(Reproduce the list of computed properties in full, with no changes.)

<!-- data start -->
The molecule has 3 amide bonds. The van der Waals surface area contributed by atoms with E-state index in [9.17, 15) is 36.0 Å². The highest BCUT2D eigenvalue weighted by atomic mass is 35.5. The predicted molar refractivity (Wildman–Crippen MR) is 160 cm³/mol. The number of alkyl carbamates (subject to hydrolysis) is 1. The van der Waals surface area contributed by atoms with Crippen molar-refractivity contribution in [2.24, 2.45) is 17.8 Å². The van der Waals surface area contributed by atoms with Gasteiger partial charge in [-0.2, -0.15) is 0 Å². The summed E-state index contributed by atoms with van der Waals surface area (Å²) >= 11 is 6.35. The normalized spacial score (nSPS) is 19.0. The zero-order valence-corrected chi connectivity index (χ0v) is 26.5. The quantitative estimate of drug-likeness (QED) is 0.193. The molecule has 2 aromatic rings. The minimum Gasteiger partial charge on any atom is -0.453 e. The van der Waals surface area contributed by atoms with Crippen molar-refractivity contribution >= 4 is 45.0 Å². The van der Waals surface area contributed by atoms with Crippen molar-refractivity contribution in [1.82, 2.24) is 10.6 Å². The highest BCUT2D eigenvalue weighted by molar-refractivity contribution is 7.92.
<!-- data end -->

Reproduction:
The molecule has 3 amide bonds. The van der Waals surface area contributed by atoms with E-state index in [9.17, 15) is 36.0 Å². The highest BCUT2D eigenvalue weighted by atomic mass is 35.5. The predicted molar refractivity (Wildman–Crippen MR) is 160 cm³/mol. The number of alkyl carbamates (subject to hydrolysis) is 1. The van der Waals surface area contributed by atoms with Crippen molar-refractivity contribution in [2.24, 2.45) is 17.8 Å². The van der Waals surface area contributed by atoms with Gasteiger partial charge in [-0.2, -0.15) is 0 Å². The summed E-state index contributed by atoms with van der Waals surface area (Å²) >= 11 is 6.35. The normalized spacial score (nSPS) is 19.0. The zero-order valence-corrected chi connectivity index (χ0v) is 26.5. The quantitative estimate of drug-likeness (QED) is 0.193. The molecule has 2 aromatic rings. The minimum Gasteiger partial charge on any atom is -0.453 e. The van der Waals surface area contributed by atoms with Crippen molar-refractivity contribution >= 4 is 45.0 Å². The van der Waals surface area contributed by atoms with Crippen molar-refractivity contribution in [1.82, 2.24) is 10.6 Å². The highest BCUT2D eigenvalue weighted by molar-refractivity contribution is 7.92.